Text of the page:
Kent State's pro day Thursday at the field house allowed several former Golden Flashes the opportunity to showcase their skills to NFL scouts. For Jack Williams and Colin Ferrell, the event was a chance at redemption.
Williams, the lone KSU player invited to the NFL Combine in Indianapolis, Ind., wasn't satisfied with his official combine performance last month and used the pro day as a means to show scouts he was faster than what he showed in Indiana.
"I wanted to run a little faster 40," Williams said. "That's all I really cared about was the 40. We do all these other drills but all the scouts and all the teams and owners want to see how fast you are and that's what I tried to show them today."
A defensive back, Williams was one of the NFL Combine's top performers on the bench press and vertical jump. He performed 19 repetitions of 225 pounds on the bench press and posted a 35.5-inch vertical jump, both Top 10 performances for defensive backs.
His 40-yard dash score was a disappointing 4.45. He changed that on Thursday in Kent where he posted times of 4.32 and 4.33 seconds.
"The combine was more of a mental thing; they spread things out and make you do a lot of waiting to see how you are going to handle it," he said. "Obviously, I didn't handle it too well; I didn't perform like I should have. You know, home environment, you feel a little more comfortable; you're around your teammates that you've been working with for a few years and you just feel a lot more confident and do better."
Williams felt he excelled in the off-the-field portion of the combine. He worked hard to prepare himself for the interviews with scouts, coaches and owners. During his training for the combine, he spoke frequently with former KSU cornerback, Usama Young, now a member of the New Orleans Saints.
"He told me, the athletic ability is going to take care of itself; how you carry yourself and how you talk to the teams and how your interviews go is a big part of it," Williams said. "I made sure I spoke properly and just wasn't some kid off the street talking all kind of street slang and all that kind of stuff. Usama and I went over some stuff in person, he actually visited me when I was out in (California), we did practice interviews and things like that on the phone; it kind of helped me."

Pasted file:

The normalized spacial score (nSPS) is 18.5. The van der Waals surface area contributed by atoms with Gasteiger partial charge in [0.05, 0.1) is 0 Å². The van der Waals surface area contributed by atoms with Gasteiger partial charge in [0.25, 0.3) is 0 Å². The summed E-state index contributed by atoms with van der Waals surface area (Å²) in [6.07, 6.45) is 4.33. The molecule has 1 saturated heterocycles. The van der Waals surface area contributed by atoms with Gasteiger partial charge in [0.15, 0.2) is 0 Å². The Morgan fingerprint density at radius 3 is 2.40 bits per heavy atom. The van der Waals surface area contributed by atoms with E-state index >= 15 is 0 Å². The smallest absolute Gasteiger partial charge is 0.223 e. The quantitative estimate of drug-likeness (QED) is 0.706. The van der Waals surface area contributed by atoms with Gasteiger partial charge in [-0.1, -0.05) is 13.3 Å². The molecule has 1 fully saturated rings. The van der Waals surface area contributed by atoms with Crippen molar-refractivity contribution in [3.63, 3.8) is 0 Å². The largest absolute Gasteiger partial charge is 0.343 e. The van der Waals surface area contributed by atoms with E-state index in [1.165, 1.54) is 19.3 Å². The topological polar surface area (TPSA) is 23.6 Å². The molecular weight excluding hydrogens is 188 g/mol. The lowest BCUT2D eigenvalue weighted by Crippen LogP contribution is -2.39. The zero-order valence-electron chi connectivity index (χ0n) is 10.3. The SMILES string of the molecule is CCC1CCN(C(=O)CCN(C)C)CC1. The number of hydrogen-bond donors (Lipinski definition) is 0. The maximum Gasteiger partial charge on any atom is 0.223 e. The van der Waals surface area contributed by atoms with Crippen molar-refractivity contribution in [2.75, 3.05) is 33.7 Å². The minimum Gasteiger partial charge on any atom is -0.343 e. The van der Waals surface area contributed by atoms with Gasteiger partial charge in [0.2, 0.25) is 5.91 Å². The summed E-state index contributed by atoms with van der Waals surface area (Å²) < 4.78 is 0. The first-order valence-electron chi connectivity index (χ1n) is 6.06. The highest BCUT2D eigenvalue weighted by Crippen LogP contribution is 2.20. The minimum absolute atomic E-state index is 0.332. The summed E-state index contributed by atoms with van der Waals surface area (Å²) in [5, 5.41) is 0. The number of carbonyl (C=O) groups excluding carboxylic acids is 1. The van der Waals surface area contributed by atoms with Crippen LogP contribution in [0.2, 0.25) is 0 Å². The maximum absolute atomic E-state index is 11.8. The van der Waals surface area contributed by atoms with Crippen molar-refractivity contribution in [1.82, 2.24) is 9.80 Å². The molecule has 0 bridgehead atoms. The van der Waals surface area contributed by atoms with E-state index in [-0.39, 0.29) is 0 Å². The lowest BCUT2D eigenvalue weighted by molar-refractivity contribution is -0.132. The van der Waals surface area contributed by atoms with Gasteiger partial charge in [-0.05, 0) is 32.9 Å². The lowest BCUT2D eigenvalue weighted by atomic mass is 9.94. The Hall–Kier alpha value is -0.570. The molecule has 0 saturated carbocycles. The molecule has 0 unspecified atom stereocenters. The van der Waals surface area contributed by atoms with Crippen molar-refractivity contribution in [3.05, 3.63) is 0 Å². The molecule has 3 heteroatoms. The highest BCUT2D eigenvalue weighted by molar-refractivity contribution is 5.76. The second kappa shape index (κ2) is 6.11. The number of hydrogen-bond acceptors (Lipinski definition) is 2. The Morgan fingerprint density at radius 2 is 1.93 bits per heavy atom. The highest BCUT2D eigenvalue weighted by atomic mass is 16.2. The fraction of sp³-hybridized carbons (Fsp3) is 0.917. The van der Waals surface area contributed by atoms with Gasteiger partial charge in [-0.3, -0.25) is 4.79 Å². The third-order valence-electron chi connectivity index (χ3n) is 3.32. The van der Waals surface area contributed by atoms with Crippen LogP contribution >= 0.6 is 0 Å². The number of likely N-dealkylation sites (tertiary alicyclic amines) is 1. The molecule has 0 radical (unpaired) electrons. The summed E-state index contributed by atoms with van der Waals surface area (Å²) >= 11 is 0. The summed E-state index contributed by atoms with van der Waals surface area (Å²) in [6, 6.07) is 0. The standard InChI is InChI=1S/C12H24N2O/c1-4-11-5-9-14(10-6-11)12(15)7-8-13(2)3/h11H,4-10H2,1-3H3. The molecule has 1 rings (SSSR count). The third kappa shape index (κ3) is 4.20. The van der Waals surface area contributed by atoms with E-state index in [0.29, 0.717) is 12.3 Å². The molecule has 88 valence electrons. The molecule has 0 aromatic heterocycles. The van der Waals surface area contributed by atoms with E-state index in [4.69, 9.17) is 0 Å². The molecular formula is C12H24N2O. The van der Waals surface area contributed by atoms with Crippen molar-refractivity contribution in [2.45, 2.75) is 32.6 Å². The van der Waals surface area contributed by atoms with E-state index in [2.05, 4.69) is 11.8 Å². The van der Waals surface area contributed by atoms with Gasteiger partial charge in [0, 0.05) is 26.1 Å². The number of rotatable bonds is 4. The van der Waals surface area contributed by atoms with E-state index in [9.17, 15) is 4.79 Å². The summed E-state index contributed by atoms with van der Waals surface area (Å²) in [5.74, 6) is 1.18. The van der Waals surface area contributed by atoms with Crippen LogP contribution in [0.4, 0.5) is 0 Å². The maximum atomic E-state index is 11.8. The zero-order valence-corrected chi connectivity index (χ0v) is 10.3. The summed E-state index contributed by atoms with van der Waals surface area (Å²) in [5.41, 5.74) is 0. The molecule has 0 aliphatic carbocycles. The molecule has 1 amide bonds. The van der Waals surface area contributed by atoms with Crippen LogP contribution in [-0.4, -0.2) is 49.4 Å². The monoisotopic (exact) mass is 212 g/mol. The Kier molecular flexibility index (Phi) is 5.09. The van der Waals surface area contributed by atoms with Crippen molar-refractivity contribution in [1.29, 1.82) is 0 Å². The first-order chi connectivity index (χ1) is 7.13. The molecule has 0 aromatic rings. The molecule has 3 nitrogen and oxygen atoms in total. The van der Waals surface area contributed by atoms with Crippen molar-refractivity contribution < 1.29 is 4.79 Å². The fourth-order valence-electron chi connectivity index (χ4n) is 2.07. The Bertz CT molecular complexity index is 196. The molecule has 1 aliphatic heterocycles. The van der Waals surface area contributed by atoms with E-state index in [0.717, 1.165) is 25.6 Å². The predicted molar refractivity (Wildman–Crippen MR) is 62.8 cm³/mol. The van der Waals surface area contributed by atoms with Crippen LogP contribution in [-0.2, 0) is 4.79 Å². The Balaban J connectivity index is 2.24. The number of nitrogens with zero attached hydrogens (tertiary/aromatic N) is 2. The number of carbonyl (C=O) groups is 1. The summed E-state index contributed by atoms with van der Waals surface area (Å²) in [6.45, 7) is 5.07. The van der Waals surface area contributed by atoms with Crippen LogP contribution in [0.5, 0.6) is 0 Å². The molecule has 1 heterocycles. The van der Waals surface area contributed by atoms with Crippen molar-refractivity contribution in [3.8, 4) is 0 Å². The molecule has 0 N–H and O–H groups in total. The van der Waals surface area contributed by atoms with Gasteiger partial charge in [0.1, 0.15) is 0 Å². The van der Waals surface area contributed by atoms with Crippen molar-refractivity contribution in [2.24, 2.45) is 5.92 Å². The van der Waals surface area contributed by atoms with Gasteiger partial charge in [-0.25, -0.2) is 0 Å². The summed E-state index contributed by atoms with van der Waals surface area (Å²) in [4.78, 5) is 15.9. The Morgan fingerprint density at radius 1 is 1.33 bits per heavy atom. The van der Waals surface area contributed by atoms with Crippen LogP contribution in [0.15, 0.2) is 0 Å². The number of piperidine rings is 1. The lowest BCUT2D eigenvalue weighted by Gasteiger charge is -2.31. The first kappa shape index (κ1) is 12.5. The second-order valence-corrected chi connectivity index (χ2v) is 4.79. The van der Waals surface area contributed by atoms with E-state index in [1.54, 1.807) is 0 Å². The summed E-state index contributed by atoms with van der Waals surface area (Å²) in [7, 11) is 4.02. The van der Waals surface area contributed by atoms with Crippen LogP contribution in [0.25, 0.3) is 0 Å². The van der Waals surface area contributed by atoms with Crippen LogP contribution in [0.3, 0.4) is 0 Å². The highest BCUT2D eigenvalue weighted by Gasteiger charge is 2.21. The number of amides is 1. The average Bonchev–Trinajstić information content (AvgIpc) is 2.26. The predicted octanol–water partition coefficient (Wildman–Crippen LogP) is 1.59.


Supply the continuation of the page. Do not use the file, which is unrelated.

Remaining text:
For Ferrell, his redemption came in different ways. After undergoing off-season shoulder surgery before the start of the 2007 campaign, Ferrell knew his strength numbers weren't going to be up to par. So, he focused on other areas and his hard work paid off.
The defensive tackle posted a 4.8-second time in the 40-yard dash and an impressive 35.5-inch vertical jump. His vertical jump score tied the top mark set at the NFL Combine by Ohio State's Vernon Gholston.
"I've been training out in the Euclid Sports Plant in Cleveland. We stressed a lot of jump work, a lot of explosiveness," Ferrell said. "I knew that was one of the areas I had to excel in because I had shoulder surgery last summer so I knew the bench wouldn't be my strong point. So, I definitely had to redeem myself on stuff like the agility drills and the vertical. I'm definitely satisfied; I expected to jump 33 and then jumping 35 was probably tops in the nation."
Ferrell fell short of his goal on the bench, but he isn't overly considered.
"I was hoping for 25-30, but that might have been a little stretch; I was shooting high," he said. "Looking back, I'm satisfied with it. Scouts said don't worry about it. As long as you get over 20, they pretty much don't mind too much."
While the Golden Flashes performed well in front of scouts from the Cleveland Browns, Cincinnati Bengals, New England Patriots, New York Giants and several other NFL teams, their draft hopes still hinge on what those scouts see on film.
"I think they did pretty well; again these are all great drills to show what guys can do," said KSU assistant coach Scott Booker. "At the end, it comes down to what scouts see on film. As far as what they did today, they did a good job."
Booker said the recent combine performances of Young, Williams and Ferrell will go a long way in keeping Kent State on the path of NFL scouts. The NFL success of Josh Cribbs, Antonio Gates and James Harrison won't hurt either.
"It's a tremendous source of pride to see guys that donned the Kent State uniform that are now successful in the pros," Booker said. "It's definitely a source of pride. It's a credit to hard work and everything that we've tried to build here; Mr. (Laing) Kennedy and everything else, trying to establish a program that has a tradition and that's what we're trying to do. Being able to see guys going and being successful in the NFL, that's proving that we're on the right track."